Bug bites – Stings by a bee, wasp, or hornet should be washed with soap and water. The stinger should try to be removed. When playing near trees or flowers, kids should wear pants and long-sleeved shirts if possible. To reduce the chance to a bug bite, guardians may purchase a bug-resistant armband or a child-safe bug lotion.

    Hydration – When exposed to high temperatures for a long period, adults may keep water bottles handy so kids can stay refreshed and hydrated. Consider freezing a few water bottles so the water remains cold throughout a long day of outdoor play.

    Stretching – Children should warm up properly when engaging in sporting activities. Stretching helps release muscle tension and can help prevent muscle tears and sprains.

  • Arts & Crafts: Creative Outdoor Projects for Kids This Summer

    The one thing kids anticipate all year long is summer vacation! Gone are the days of being stuck indoor gazing longingly out the window – at least for a few months. Parents can keep their children active with many outdoorsy projects that are both fun and creative. Just because they are not in school doesn’t mean they can’t be expanding their horizons.

    Here are some arts and crafts ideas for kids. Parents may feel free to adjust projects based on personal preferences:Paint For Kids Crafts

    1. 4th of July paintings will bring out the creativity in your little ones. Set them up with an easel, paint, and allow them to create their own interpretations of 4th of July fireworks. Parents can participate, too!
    2. Allow youngsters to pick a handful of flowers from the garden to create a beautiful summer necklace. Little girls will feel as though they have stepped into their very own fairytale.
    3. Create garden art by tying an extra-large sheet of kraft paper around the bark of a tree. Secure it with string and tape. Allow the little ones to color, draw, or paint their own version of a garden on the kraft paper. Connecting so directly with nature is great for their energy.
    4. Use those seashells. Chances are, your family has seashells around the house from previous summers. There are several craft projects the kids can do – from painting them, or even using the leftover Easter egg dye to create a rainbow of seashells. Once the kids have colored them, parents can arrange them around candles in the dining table for a family-created centerpiece.
    5. Turn regular rocks into a garden rock caterpillar – though parents may want to do this project once or twice with the kids for safety reasons. Use 7 large rocks for the body, 12 small rocks for the feet, and 2 small sticks for antennae. Once the large rocks have been painted in various colors and patterns, attach the “feet” with Goop or waterproof landscaping glue. Arrange the rocks like that of a caterpillar body, paint a face on the first rock, and glue the 2 sticks on top of the head. You’ve now got an artistic caterpillar piece as garden décor.

    Learn about more summer arts and crafts projects for kids.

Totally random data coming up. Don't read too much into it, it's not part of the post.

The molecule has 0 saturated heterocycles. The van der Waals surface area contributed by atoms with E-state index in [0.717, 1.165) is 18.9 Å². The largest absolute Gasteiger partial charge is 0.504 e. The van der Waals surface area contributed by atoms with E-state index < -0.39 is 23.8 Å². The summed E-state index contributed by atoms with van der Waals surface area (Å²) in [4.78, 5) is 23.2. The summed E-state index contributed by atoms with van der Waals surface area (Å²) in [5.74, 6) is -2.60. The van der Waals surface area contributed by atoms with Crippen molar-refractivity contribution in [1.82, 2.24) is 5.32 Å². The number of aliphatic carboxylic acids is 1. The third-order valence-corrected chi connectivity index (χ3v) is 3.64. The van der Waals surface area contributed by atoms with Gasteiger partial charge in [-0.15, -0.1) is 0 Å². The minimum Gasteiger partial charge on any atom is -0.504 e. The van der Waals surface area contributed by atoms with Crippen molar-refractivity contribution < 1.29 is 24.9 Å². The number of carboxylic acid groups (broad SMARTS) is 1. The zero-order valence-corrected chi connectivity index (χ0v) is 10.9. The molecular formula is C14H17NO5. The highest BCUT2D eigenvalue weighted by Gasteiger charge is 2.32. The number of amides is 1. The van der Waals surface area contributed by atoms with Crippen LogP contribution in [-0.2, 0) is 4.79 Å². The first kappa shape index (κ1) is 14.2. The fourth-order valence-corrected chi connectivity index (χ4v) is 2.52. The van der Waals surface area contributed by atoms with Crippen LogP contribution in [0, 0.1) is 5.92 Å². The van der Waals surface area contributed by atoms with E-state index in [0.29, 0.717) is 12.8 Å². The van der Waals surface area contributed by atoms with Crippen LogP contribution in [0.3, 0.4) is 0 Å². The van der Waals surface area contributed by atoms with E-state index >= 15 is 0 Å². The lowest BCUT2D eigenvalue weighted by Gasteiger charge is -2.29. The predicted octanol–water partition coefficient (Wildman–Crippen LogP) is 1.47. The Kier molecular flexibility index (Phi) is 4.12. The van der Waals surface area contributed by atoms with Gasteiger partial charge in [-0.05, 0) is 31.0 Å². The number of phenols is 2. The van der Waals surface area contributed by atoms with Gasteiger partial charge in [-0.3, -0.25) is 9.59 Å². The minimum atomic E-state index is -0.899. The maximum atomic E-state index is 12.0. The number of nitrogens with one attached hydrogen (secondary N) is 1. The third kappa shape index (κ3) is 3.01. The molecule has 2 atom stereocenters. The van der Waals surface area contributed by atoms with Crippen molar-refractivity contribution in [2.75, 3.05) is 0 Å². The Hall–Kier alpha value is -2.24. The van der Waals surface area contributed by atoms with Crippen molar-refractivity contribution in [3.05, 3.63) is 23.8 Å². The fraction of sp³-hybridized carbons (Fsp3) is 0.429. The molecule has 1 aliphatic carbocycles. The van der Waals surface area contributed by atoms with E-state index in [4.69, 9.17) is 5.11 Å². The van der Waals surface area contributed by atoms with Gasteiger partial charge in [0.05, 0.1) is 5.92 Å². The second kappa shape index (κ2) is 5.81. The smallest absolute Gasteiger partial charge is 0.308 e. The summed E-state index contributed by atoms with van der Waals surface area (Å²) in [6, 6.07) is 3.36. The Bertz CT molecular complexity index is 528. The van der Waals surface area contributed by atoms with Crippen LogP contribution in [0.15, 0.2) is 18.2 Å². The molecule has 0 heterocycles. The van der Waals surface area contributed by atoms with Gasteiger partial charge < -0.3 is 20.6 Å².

• Weekend Warrior: How to Install a Picket Fence

    Picket fences beautify a property, add a layer of security, and define property lines. While building a fence from scratch may take a bit of time and tools, it can be done over the course of a weekend for our Weekend Warriors.

    The most challenging part of fence installation is usually digging the postholes. Before digging, call your local utility company to ensure there are no buried lines in your way.Boy Walking Along a Picket Fence

    Step one: at the first post location, dig a 10-inch-diameter hole as deep as possible using a shovel. Try to get down to about 32 inches.

    Next, set a post in the hole. Add about 8 inches of soil to the hole. When the post is plumb, compact the soil tightly around it with a tamping bar. Add another 8 inches of soil to the hole and repeat process until the hole is filled.

    Attach a mason’s line to the posts outside face, about 5 inches above the ground. Measure from the post to where the fence’s first corner will be and place a stake in the ground. Wrap the line around it 5 inches above ground level, and pull tight. Measure out from the post the length of the first panel and mark the spot with a screw. Dig a 10-inch diameter posthole at the mark.

    The next step is to set the fence panel by sliding the panel’s rails into the post’s mortises. Adjust to panel’s far end until the top rail is level. With the panel propped in place, put the next post into its hole so its front face touches the mason’s line.

    Adjust the post side to side so that the picket-to-post gap equals picket spacing. Fill the hole as previously described. Check the post and pickets for plumb.

    Next, set the gate posts by installing the first gate post at end of panel, and then measuring the width of the gate with an additional 1.5 inches. Set the 2nd gate post, fill, tamp, and check for plumb.

    Finally, add the gate by using wedges to prop up and level the gate between the posts.

  • Handyman Help: Small Apartment Fixes Before Moving Out

    Moving out of an apartment can be bittersweet – especially once you remove artwork and realize there are massive holes in the wall. While some wear and tear is natural – you don’t want to leave the apartment in a bad state. Fixing some minor damage may ensure getting back a full security deposit. Here are some of the most common damage issues, and methods to fix them: